“Shadow and Bone” is set in a world that is torn apart by magic. For years, a dangerous, barren location called the Fold—totally dark and dead inside, except for the winged, gargoyle-like monsters that hunt whoever attempts to pass through it—has divided the kingdom of Ravka. On one side of East Ravka, which only has access to the sea through the Fold; on the other side is West Ravka, which wants sovereignty. There are two armies who have sworn loyalty to the king of Ravka: the First Army, which includes soldiers and warriors, and the Second Army, exclusively populated by the Grisha, or individuals who can wield magic. In the First Army serve Alina Starkov (Jessie Mei Li), a cartographer, and her best friend, Malyen Oretsev (Archie Renaux), a tracker and fighter. Inseparable since they grew up in the same orphanage, there is clearly something between Alina and Mal—an exceptionally deep bond that always results in them finding their way back to each other. Is that the connection that activates Alina’s magical power during her first trip through the Fold?
Whatever the cause of it, once Alina is revealed as a Grisha, her whole world changes. Sworn to defend the whims of the kingdom, Grisha come in many forms. Heartrenders can tell whether someone is lying or telling the truth depending on their heart rate, while Healers are, well, self-explanatory. Inferni can control fire, Squallers can control air, and Durasts can manipulate materials. They all live in the Little Palace in the West Ravkan capital city Os Alta, and they all serve the formidable, foreboding General Kirigan (Ben Barnes), who can control darkness, and they are mostly hated and resented by the common people. The Grisha are rewarded for their innate abilities by the Ravkan elite, and dreaded, hunted, and killed by others in this world, such as the Fjerdan. And when Alina is revealed to have a unique, nearly mythical, power, the law of the land dictates that she must leave Mal behind and go with the General to the Little Palace for training.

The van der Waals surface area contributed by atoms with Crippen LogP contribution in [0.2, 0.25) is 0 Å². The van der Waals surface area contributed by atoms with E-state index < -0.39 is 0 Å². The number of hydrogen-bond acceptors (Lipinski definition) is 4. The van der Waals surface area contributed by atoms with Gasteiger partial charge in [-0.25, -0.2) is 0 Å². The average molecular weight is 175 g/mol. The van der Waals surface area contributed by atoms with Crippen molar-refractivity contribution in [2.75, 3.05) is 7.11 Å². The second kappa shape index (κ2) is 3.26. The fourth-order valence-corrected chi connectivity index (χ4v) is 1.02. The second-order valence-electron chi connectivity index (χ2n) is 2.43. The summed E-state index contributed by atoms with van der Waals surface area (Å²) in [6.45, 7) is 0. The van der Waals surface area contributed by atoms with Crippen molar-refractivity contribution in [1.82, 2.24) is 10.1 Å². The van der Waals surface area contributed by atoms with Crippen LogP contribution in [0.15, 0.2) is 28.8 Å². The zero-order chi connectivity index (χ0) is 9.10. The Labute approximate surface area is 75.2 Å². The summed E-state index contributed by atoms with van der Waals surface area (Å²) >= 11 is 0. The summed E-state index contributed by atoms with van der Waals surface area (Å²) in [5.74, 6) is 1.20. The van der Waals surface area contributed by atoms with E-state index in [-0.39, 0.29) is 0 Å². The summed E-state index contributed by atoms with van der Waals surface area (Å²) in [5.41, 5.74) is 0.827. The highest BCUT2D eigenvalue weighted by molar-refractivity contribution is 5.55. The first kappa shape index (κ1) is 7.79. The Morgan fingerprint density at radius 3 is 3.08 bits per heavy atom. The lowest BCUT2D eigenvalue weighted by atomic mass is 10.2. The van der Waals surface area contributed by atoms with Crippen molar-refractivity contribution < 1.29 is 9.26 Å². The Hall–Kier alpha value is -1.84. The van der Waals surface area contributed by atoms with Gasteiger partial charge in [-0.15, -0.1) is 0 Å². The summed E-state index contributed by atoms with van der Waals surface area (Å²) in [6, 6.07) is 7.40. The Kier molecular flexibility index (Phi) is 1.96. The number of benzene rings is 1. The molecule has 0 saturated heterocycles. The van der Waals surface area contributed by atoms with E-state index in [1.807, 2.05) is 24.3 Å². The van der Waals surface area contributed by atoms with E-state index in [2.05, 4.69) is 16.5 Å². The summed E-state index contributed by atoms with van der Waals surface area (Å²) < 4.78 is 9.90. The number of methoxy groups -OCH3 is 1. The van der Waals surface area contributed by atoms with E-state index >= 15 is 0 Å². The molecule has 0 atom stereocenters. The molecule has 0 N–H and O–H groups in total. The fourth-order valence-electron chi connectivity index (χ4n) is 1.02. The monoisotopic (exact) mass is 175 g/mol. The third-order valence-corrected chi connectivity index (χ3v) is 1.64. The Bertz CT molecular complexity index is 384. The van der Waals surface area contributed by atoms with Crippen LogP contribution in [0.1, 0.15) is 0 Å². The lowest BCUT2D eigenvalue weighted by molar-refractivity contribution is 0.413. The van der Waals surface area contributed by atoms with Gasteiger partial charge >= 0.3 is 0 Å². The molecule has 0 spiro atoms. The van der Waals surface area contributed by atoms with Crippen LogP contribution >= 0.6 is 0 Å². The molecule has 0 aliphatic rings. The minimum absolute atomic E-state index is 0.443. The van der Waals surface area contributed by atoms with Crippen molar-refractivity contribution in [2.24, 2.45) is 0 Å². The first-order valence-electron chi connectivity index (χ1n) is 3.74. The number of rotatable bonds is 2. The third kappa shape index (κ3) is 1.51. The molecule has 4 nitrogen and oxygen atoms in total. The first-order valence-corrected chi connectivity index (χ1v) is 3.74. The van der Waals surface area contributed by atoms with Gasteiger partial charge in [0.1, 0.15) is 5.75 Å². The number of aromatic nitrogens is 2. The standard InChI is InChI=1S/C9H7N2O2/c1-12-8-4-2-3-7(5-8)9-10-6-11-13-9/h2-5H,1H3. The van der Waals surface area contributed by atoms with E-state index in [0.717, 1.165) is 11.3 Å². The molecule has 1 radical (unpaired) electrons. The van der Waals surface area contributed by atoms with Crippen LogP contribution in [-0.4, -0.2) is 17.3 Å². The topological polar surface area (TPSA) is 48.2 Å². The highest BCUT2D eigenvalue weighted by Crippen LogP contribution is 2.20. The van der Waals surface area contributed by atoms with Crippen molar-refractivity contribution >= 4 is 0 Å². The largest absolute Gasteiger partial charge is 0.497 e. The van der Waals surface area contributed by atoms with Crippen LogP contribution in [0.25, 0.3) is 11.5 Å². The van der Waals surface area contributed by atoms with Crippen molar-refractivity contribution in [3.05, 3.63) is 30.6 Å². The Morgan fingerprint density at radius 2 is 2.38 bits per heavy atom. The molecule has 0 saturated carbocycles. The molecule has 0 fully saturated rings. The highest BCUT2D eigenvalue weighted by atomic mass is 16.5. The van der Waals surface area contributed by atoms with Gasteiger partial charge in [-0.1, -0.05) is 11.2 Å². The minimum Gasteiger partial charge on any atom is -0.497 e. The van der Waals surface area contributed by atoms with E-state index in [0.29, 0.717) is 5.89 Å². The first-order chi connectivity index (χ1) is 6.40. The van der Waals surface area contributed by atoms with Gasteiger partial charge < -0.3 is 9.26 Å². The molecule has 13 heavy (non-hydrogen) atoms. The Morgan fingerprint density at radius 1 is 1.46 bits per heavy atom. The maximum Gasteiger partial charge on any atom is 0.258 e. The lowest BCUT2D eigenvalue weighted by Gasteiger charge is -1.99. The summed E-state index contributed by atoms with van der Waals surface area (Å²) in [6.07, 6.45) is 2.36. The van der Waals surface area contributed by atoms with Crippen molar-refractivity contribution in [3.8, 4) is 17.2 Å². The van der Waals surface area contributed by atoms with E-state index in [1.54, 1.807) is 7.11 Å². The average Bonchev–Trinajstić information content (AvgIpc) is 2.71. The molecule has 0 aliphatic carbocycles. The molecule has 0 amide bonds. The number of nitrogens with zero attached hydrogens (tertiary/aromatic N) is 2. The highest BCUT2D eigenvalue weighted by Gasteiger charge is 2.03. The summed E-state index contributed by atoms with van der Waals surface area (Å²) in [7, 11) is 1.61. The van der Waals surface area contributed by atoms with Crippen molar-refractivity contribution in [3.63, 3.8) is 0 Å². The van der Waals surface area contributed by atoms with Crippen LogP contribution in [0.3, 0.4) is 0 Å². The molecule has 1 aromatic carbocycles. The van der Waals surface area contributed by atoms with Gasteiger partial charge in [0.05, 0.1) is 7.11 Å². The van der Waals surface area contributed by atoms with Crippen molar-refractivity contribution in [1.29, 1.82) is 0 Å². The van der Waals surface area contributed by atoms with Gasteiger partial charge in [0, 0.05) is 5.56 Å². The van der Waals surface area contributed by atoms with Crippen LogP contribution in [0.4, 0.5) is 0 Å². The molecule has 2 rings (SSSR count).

That revelation, and the literal and figurative journey that Alina takes afterward, makes up the bulk of the primary “Shadow and Bone” plot. The other main plot exists in reaction to Alina’s: Crime prodigy Kaz Brekker (Freddy Carter) wins a bid to kidnap Alina for an impressive payout, and enlists two members of his gang to help: sharpshooter Jesper (Kit Young) and spy Inej (Amita Suman). They’ll have to travel through the Fold, sneak into the Little Palace, come away with Alina, and somehow sneak back across the Fold to deliver her to their employer. It’s a heist that could get them killed at any moment, but “Shadow and Bone” avoids going too grim-dark thanks to the underlying hope of its characters, and the strength of their performers.
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